Commemorating the Battle of New Orleans

In 1814, we took a little trip along with Col. Jackson down the mighty Mississip... We've all heard the song "The Battle of New Orleans" by Johnny Horton, and we all learned about the Battle of New Orleans in school...but how many of us really remember the details of the battle or the war it ended, the War of 1812?  Well, with a new year come new goals, and one of mine is to find interesting government documents on various topics to share with you.  And so we start with the Battle of New Orleans.  

It all begins with the signing of the Treaty of Ghent on December 24, 1814.  The British and the Americans decided to call an end to their fight (the War of 1812 in the U.S., considered a minor theater of the Napoleonic Wars in the U.K.).  Unfortunately, communication was much slower back then, so, on Sunday, January 8, 1815, a fresh battle began between the British Army under Major General Sir Edward Pakenham and the United States Army under Brevet Major General Andrew Jackson near present-day Chalmette Battlefield.  Against the odds, the Americans won, cementing the connection between the man who would become our seventh president and the then-budding state of Louisiana.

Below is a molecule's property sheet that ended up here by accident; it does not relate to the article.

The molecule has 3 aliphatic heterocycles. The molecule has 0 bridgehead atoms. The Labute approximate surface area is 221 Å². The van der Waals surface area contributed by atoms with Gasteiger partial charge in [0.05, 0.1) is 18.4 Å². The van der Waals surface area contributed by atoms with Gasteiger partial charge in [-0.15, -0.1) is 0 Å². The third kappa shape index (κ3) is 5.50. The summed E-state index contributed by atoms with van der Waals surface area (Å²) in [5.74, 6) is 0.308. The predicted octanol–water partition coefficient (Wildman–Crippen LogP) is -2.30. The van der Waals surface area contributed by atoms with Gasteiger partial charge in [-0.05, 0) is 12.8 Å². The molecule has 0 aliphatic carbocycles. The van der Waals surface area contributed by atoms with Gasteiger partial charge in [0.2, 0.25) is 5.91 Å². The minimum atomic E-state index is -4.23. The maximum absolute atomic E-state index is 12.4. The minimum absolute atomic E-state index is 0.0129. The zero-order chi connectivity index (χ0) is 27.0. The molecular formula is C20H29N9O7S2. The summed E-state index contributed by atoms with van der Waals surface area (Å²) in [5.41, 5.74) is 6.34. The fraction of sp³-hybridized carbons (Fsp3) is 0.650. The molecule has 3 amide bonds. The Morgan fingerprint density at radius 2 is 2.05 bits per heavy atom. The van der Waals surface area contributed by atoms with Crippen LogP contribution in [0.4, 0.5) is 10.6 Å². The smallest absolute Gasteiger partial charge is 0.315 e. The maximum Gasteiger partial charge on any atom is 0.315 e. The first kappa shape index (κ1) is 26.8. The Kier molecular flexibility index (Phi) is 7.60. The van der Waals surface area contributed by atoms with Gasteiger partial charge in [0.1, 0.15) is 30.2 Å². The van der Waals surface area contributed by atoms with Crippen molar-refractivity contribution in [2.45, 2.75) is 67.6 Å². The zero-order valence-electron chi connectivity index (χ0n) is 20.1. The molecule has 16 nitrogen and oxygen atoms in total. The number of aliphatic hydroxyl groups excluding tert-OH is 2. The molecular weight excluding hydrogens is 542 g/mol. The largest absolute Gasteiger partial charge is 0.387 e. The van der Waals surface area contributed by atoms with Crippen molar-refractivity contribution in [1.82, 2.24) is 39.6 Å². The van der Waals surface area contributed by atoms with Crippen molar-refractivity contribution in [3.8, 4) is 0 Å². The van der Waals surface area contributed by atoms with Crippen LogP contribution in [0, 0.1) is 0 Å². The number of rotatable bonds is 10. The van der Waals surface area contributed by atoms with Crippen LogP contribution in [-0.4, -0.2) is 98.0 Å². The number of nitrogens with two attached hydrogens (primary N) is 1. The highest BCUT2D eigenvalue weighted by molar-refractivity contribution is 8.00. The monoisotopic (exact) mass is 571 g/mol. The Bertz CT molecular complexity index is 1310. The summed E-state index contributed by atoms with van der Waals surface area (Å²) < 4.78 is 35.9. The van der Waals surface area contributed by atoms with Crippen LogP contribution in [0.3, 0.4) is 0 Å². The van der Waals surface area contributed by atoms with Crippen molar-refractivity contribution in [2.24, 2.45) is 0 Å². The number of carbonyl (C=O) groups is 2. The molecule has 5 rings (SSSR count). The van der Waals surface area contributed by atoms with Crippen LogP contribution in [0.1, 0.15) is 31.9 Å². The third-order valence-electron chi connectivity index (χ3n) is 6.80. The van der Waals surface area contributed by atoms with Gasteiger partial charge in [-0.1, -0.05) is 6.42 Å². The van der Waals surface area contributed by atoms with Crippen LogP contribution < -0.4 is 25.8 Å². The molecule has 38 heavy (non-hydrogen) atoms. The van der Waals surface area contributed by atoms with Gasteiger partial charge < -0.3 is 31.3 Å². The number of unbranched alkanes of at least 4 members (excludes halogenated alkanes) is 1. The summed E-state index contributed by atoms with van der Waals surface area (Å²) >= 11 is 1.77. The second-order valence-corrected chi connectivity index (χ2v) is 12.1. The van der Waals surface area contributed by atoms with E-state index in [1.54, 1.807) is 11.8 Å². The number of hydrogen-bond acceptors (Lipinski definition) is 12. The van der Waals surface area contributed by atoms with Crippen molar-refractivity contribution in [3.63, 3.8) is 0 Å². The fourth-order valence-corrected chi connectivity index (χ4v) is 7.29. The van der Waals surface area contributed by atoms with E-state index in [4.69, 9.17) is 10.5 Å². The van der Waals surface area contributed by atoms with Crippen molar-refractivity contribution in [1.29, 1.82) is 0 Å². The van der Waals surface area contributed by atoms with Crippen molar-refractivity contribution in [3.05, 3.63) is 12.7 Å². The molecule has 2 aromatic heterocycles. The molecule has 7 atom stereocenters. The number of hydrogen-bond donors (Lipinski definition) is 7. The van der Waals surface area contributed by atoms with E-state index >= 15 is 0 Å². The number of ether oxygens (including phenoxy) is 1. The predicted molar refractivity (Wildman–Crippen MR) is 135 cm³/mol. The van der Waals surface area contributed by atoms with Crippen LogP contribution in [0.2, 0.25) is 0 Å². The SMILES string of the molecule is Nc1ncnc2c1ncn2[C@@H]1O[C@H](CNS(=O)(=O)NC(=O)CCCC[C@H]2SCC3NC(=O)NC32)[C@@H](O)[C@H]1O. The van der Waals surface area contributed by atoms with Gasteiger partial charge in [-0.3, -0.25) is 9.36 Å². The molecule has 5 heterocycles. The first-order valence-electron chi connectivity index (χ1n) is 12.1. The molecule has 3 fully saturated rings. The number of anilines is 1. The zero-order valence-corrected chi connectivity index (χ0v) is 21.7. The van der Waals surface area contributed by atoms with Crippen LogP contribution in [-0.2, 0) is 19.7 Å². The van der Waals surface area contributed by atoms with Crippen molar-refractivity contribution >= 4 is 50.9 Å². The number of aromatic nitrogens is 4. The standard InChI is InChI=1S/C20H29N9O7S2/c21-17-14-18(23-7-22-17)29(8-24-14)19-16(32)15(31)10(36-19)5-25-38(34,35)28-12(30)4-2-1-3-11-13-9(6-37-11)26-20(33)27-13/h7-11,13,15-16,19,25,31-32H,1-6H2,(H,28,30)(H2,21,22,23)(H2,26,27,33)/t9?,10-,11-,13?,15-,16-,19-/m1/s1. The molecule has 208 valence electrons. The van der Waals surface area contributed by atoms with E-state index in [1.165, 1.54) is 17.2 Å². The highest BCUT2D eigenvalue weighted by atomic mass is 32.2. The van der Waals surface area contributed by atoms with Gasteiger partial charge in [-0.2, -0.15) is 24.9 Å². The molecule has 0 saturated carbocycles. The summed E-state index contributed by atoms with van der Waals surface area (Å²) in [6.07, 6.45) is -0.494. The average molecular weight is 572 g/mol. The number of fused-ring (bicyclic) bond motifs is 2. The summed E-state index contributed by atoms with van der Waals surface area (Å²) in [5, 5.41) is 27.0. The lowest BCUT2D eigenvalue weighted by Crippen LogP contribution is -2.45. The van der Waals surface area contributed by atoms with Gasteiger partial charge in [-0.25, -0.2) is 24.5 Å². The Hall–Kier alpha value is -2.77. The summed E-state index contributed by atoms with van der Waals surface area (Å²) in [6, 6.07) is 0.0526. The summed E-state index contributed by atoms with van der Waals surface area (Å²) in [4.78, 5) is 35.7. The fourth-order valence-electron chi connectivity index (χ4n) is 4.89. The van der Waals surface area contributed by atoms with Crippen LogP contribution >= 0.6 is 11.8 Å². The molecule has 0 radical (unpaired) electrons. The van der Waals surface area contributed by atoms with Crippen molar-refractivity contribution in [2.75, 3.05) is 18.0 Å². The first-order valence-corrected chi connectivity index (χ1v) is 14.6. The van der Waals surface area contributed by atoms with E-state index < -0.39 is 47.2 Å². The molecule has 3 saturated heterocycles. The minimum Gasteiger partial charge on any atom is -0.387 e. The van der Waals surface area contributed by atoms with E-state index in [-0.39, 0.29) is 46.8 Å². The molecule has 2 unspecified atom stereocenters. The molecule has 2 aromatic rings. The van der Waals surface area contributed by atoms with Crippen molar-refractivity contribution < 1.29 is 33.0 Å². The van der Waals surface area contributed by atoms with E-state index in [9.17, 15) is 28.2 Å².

For anyone interested in experience history first-hand, we recommend visiting the interesting Louisiana National Guard Museums ( or attending the 2019 reenactment at Chalmette Battlefield (!

If you'd like to know more about the Battle of New Orleans through government documents, check out our new list: Gov Info: The Battle of New Orleans.  We also have some interesting books in our collection for you to check out!

Reader's Guide: Battle of New Orleans

List created by STPLReferenceSlidell

Interested in learning more about the Battle of New Orleans? Check out these books we have on the subject.

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